Does Debt Consolidation Really Work?

The truths and myths of debt consolidation leave many scratching their head and wondering, does debt consolidation really work? Several vantage points provide varying perspectives on the issue, including the perspective that debt consolidation does not really treat the problem, but only temporarily relieves the symptom. Let’s take a look at a few statistics.

It is reported that a member of a known debt consolidation firm reviewed his internal statistics and revealed that 78% of individuals re-accumulated their debt after debt consolidation. Now, they’ve just compounded their debt! And that’s not the worst of it; you actually end up paying more interest in the long run through a debt consolidation than without. But hang on, we’ll get to that in a minute.

So why does debt consolidation seem so appealing? It’s simple, because firms are throwing lower interest rates and lower payment options your way. It sounds like a win-win scenario. However, upon further review (and reading the small print), you’ll see that the lower interest rates and lower payments are actually the result of an extended term in most cases. So while you are seemingly saving money through a lower payment, you are actually in debt for a longer period of time and, ironically, accumulating more in owed interest to the debt consolidation firm than your original creditors.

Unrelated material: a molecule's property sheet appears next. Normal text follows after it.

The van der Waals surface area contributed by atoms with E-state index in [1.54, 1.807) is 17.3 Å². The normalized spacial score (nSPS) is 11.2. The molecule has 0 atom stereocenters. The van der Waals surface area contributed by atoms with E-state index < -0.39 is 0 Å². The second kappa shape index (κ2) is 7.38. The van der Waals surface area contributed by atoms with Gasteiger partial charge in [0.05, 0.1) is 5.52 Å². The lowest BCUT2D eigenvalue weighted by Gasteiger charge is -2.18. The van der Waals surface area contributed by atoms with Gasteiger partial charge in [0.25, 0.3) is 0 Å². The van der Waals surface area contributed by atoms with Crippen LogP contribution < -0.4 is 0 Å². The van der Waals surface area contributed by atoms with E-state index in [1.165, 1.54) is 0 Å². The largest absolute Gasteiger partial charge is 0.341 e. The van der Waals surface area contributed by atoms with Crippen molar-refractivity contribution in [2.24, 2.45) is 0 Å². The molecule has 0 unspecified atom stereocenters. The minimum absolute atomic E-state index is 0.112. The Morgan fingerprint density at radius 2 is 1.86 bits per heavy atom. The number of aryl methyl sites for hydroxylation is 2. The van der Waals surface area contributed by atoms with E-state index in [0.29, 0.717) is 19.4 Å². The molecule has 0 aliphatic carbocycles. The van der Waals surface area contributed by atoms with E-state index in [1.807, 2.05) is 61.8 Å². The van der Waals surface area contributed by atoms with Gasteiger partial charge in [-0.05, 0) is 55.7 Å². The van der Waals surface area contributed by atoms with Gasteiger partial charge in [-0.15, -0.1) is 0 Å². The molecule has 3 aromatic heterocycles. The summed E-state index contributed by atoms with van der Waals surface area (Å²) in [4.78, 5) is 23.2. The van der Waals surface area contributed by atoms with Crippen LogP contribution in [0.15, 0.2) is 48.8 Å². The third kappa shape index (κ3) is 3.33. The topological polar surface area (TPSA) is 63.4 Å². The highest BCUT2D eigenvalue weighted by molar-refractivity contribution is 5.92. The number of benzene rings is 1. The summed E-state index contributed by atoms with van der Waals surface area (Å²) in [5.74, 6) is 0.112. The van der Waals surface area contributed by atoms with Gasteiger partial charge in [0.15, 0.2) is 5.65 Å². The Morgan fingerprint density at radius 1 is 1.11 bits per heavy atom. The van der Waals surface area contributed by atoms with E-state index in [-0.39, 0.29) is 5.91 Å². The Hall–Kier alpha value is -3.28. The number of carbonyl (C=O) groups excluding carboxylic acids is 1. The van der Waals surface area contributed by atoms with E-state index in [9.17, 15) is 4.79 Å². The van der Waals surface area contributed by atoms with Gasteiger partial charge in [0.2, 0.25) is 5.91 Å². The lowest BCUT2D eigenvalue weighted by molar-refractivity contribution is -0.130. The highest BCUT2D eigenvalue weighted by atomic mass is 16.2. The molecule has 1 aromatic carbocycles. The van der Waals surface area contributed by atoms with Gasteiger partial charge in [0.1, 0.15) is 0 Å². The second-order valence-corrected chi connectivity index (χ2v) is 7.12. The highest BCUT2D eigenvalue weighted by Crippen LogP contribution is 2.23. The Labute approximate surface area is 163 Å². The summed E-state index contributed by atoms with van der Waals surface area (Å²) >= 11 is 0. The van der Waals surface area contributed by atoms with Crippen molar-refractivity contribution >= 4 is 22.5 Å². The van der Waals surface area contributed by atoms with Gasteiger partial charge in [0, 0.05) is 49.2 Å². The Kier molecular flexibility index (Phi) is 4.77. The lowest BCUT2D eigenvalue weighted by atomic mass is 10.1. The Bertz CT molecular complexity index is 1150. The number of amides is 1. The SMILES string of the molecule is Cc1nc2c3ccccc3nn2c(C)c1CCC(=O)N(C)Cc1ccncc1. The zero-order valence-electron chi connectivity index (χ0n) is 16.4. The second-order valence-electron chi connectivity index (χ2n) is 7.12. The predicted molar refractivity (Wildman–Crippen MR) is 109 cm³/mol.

Here’s an example:

Setting up the scenario: Let’s say you have a total unsecured debt of $30,000, which is comprised of a two-year loan for $10,000 at a 12% interest rate and a four-year loan for $20,000 with an interest rate of 10%. Looking at these numbers, you recognize that you owe $30,000 to your creditors and your payments include a monthly payment of $517 to the first loan and $583 to the second loan. Add that together and you’re paying $1,100 a month toward your $30,000 debt.

What debt consolidation offers: In this example, we’ve determined that you’re paying $1,100 each month to pay off your debt. A debt consolidation firm now tells you that you can roll your debt into one loan with a lower payment and a lower interest rate. The debt consolidation firm now tells you that instead of paying $1,100 a month, you can pay $640 per month at a 9% interest rate. At first glance, it sounds like the numbers are amazingly in your favor! Why wouldn’t you jump on this? Well, let’s do the math.

The conclusion: Now that you’ve been given this offer, you realize the debt consolidation firm has your consolidated loan at a six-year term (no longer two or four years). With a six-year term, you will now pay $46,080 on your original $30,000 unsecured debt. Had you not consolidated and continued paying your original loans, your total payoff would have been $40,392. Plus, you would’ve been out of debt two years sooner! By consolidating your debt, you just paid $5,688 more than you would have originally paid.

So, does debt consolidation really work? Are there better alternatives available to provide debt relief? Contacting a debt relief lawyer or bankruptcy lawyer can offer insight into the options available to you and your struggling financial situation to help determine what will work best. If you’re located in New York state, learn more by talking to a bankruptcy lawyer.

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